Father Vladimir Tobin (courtesy: screenshot)
HALIFAX, Nova Scotia – A Christian Orthodox priest in Nova Scotia was forced to retire after delivering a sermon that honored Judaism and Israel reported the Canadian Jewish News.
The head priest of St. Vladimir’s Orthodox Church in Halifax, Father Vladimir Tobin, got a letter from the Orthodox Church in America Archbishop Irénée, the archbishop of Ottawa and Canada, on Aug. 12, letting him know that he is being forcibly retired. The forced resignation was due to the “Jewish twist in your ministry.”
The wording appears to be referencing a sermon Father Tobin gave in which he mentioned Israel and Judaism in favorable terms. He then requested that congregants pray for Israel and reminded the congregation that Jesus was a Jew.
“I’ve always been straightforward, have always spoken my mind,” Father Tobin told CJN from his home in New Germany, about 75 miles south of Halifax.
He also said that over the last several years, his sermons have connected Christianity’s roots and the Old Testament’s Jewish background.
The 77-year-old cleric traveled to Israel in May for the first time in 30 years. In the late 1960s, he visited the Holy Land for two weeks and came back in 1985 to get a doctorate in Egyptology at the Hebrew University of Jerusalem.
A native of Halifax, Father Tobin noted that his grandmother was Jewish. However, he was baptized a Christian. While studying the early Christian era at Dalhousie University, he says that he realized that early Christians were actually Jewish and their scripture was the Old Testament.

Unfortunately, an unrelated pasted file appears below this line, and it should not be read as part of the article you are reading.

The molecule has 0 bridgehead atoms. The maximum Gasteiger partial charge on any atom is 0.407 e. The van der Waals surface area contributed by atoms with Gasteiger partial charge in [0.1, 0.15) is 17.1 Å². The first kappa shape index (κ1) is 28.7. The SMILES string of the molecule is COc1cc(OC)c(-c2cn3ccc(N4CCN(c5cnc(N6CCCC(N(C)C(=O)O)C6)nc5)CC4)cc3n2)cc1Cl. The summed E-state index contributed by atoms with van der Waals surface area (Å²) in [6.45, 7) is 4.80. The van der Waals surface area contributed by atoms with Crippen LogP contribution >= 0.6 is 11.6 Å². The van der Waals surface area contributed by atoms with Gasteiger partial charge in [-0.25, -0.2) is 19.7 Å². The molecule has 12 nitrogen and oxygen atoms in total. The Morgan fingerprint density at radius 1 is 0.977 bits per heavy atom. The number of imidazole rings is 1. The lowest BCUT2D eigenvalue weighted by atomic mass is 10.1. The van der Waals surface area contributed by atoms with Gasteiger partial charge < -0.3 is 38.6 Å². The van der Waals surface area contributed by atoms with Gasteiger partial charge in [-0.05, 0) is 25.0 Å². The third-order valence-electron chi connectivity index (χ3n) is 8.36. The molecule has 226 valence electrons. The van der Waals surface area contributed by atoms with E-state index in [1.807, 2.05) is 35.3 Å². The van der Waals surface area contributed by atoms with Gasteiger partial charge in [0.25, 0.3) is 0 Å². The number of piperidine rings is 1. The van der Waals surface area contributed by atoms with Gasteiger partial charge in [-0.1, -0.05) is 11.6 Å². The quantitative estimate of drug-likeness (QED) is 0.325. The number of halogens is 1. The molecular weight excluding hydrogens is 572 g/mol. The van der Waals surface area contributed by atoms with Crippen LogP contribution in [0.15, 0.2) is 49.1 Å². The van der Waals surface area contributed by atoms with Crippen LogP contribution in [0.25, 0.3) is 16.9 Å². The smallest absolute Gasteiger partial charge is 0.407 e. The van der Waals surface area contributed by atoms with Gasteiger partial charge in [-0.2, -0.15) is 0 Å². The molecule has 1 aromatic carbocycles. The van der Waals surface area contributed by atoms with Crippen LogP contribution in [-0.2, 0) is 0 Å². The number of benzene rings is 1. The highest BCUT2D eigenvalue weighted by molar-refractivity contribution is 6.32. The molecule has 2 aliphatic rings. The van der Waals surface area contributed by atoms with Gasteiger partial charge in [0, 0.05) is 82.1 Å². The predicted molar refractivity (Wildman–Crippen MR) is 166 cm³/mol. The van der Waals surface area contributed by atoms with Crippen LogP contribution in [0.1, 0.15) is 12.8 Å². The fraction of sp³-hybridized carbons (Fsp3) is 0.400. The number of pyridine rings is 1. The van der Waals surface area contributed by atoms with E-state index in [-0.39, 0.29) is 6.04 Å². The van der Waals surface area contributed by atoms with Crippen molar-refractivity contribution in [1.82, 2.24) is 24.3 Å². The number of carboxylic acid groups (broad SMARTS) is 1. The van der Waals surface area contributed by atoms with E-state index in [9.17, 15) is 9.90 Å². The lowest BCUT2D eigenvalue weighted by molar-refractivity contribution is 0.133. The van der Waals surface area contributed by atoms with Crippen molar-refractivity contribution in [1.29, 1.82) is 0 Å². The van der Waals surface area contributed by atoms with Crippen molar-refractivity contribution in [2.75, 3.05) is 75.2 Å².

The cleric was ordained as an Anglican priest. But Father Tobin felt that something was lacking in the denomination and was compelled to go to the Orthodox side.
“I was happy in Orthodoxy but felt there was some anti-Jewishness there. I wrote a piece for publication, but was told by my superiors that it was ‘too Jewish.’ That increased my determination that Christianity grew from Judaism. My own theology recognized a faith that started with Abraham and grew through the centuries through Christ,” he explained.
He initially received a letter from Archbishop Irénée in April, after a written complaint by the assistant priest, Father Alexander Treiger, who accused Father Tobin of including prayers for Israel in his services.
“After much thought and consideration, I have decided that effective this date, April 8th, 2019, you are officially retired as Rector of St. Vladimir Orthodox Church, Halifax, NS,” the archbishop wrote.
Father Tobin didn’t take it lying down. The priest replied writing: “It is true that I regularly pray for both Israel and United States, its armies and its president, and for ‘the land of Israel and the armies which protect her.’ What is to prevent us for praying for other countries that need it? The U.S. and Israel are our allies and need our support for peace in the Middle East. There are precedents of praying for other nations within our tradition. My prayers are mainly intended to advance peace in the Middle East .”
The Parish Council was upset at the news of his dismissal and subsequently wrote a penned a letter urging Father Tobin’s reinstatement. Archbishop Irénée agreed, but then reneged on that agreement in August.
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